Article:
by Mac Slavo, SHTFPlan:
Beware of what may be coming next. We already know the establishment has a plan to blame President Trump for the next financial crisis, and now there are moves being made that will support that narrative.
After the 2008 fiasco, a spotlight on Wall Street misbehavior and some weak, but better-than-nothing regulations were put on the industry in the hopes of preventing another string of bank failures and crippling economic disasters.
But as the system teeters on edge and prepares to endure the backlash of increased rates at the Fed, Trump is also taking off the shackles that have been put in place by the Dodd-Frank Act which instituted certain protections for consumers, including a requirement that pensioners don’t have their nest egg devoured, etc.
For the tens of millions of baby boomer retirees and aging pensioners, the social security net is all they’ve got to count on, apart from a few debt-saddled kids who have hardly been able to save a dime under eight years of Obama.
The 2008 economic crisis penalized everyone with an entire cycle of wage freezes, job starvation and crushing dependence upon government programs for assistance. Wall Street, and the banker class at large were spared from blame or reparations to a society that was robbed blind. Instead, eight years of quantitative easing sent a tidal wave of easy money to the financial sector that created a gorge of asset buy-up from the top – especially in housing, where soaring rates are forcing single households to become renters instead of mortgage debt-slave owners once again.
The election of President Trump created optimism about our collective financial prospects – with seemingly tangible promises of bringing home jobs and returning to American Greatness™. But the banksters also cheered his election; stock markets shot upwards in celebration. Key positions in the White House were offered to Goldman Sachs men and others of their ilk.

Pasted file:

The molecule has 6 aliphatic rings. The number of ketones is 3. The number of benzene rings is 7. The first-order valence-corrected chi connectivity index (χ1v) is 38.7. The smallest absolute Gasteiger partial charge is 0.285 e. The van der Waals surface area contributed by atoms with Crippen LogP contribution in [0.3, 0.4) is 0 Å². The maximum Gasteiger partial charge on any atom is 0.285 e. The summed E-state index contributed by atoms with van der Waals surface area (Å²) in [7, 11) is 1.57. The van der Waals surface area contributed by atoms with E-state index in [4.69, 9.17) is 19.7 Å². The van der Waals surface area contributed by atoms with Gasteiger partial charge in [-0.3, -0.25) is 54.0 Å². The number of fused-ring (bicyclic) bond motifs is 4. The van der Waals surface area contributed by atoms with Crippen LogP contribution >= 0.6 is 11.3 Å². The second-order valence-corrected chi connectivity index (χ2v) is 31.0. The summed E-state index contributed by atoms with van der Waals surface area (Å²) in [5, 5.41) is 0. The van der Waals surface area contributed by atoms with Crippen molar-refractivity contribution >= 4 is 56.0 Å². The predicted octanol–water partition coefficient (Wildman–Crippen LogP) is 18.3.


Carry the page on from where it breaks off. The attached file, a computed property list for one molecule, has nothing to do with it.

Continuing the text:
Now, President Trump has issued an executive order that has Wall Street once again self-congratulating for backing the right man. The order is expected to gut protections that currently require financial products sellers
As the London Independent reports:
Donald Trump is expected to order a review of the Dodd-Frank Act, which was implemented in the aftermath of the 2008 financial crisis to prevent a repeat of the worst financial crash since the Great Depression.
[…] council has the right to break up banks that it thinks could pose a systemic risk to the global financial order. It also has the ability to demand that banks hold higher reserves, or cash buffers, to minimise a squeeze. Separately, the Dodd-Frank Act also created the Consumer Financial Protection Bureau, to oversee consumer financial products, such as mortgages.
A key part of the Act is the Volcker Rule, which restricts the way that banks are allowed to invest and places restrictions on speculative trading. It also restricts banks from engaging in so-called proprietary trading, or trading for the firm’s direct gain, instead of on behalf of a client.
So in effect, the rule is designed to separate the investment and commercial businesses of banks.
It seems clear enough that this move benefits many of those at the top of the pyramid, but a Bloomberg report directly quoting from senior leadership on Wall Street, and now inside the Trump Administration, makes crystal clear that the intentions are quite self-interested:
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